In the heart of the bustling financial district of Hong Kong you’ll find an oasis of calm: The Man Mo Temple. Two very different deities are worshiped here: Man Cheong, the god of literature, and Mo, the god of war. The temple was built in 1847 during the first years of the British colonial era in Hong Kong.
The temple is located on Hollywood Road and forms the extensive Man Mo Temple Compound together with Lit Shing Kung and Kung Sor, from which it is separated by narrow alleys. Lit Shing Kung was built for the worship of all heavenly gods, while Kung Sor, to the west, was a hall where the Chinese community gathered to discuss and resolve social issues and problems.
Outside the temple are dozens of soothsayers who are happy to tell visitors about the future. Inside is the penetrating aroma of sandalwood and incense. The latter is due to the scores of incense spirals hanging from the ceiling: This is one of the most famous aspects of the Man Mo Temple. The Chinese have been burning these spirals to attract the attention of the gods since time immemorial, which is why they are also known as ‘food for the gods.’ The spirals sometimes remain lit for weeks, making for an amazing spectacle.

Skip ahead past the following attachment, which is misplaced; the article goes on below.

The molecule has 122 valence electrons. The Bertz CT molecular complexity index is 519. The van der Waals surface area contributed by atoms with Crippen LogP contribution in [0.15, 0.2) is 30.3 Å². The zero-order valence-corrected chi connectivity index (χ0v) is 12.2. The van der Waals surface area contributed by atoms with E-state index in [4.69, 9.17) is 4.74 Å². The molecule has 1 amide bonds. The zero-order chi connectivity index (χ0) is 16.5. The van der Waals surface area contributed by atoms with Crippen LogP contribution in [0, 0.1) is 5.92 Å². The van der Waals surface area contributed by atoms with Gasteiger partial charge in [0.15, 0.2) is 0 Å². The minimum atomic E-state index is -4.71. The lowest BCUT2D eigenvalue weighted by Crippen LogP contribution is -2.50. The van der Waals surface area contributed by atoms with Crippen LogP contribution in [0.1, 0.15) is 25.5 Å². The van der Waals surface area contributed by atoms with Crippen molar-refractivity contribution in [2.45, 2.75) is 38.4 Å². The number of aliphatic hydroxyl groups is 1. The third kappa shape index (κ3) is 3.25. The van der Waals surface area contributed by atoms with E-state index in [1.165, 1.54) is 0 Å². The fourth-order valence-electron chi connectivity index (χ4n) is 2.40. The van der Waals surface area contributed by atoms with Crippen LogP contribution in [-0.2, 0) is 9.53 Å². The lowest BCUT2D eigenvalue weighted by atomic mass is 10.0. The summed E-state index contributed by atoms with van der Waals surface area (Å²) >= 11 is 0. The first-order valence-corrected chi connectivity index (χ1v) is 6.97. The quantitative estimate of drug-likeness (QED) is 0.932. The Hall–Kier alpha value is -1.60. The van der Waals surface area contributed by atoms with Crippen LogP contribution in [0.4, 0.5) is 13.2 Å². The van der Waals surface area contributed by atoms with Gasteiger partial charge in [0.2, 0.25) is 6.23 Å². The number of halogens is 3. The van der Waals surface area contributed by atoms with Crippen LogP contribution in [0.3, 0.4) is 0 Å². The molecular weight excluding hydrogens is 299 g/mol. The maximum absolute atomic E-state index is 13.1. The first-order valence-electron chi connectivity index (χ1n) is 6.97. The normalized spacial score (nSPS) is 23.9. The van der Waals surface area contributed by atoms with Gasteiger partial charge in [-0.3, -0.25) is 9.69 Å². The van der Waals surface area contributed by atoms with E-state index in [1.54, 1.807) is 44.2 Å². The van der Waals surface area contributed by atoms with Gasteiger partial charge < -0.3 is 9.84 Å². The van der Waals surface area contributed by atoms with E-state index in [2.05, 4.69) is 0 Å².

Around the complex are many shops selling combustible items in the most unusual shapes. The Chinese believe that they can send relief and happiness to their loved ones long after their death: Anything that cannot be included in a grave can later be ‘sent.’ Look out for paper cars, VCRs, banknotes and much more besides, which can be burned in special furnaces located in the temple.
The temple is a fine example of traditional Chinese architecture and decorated with impressive sculptures, carvings and colourful murals, all wonderful examples of real Chinese craftsmanship. The colours red and gold dominate, and with good reason – the Chinese believe they represent luck and prosperity.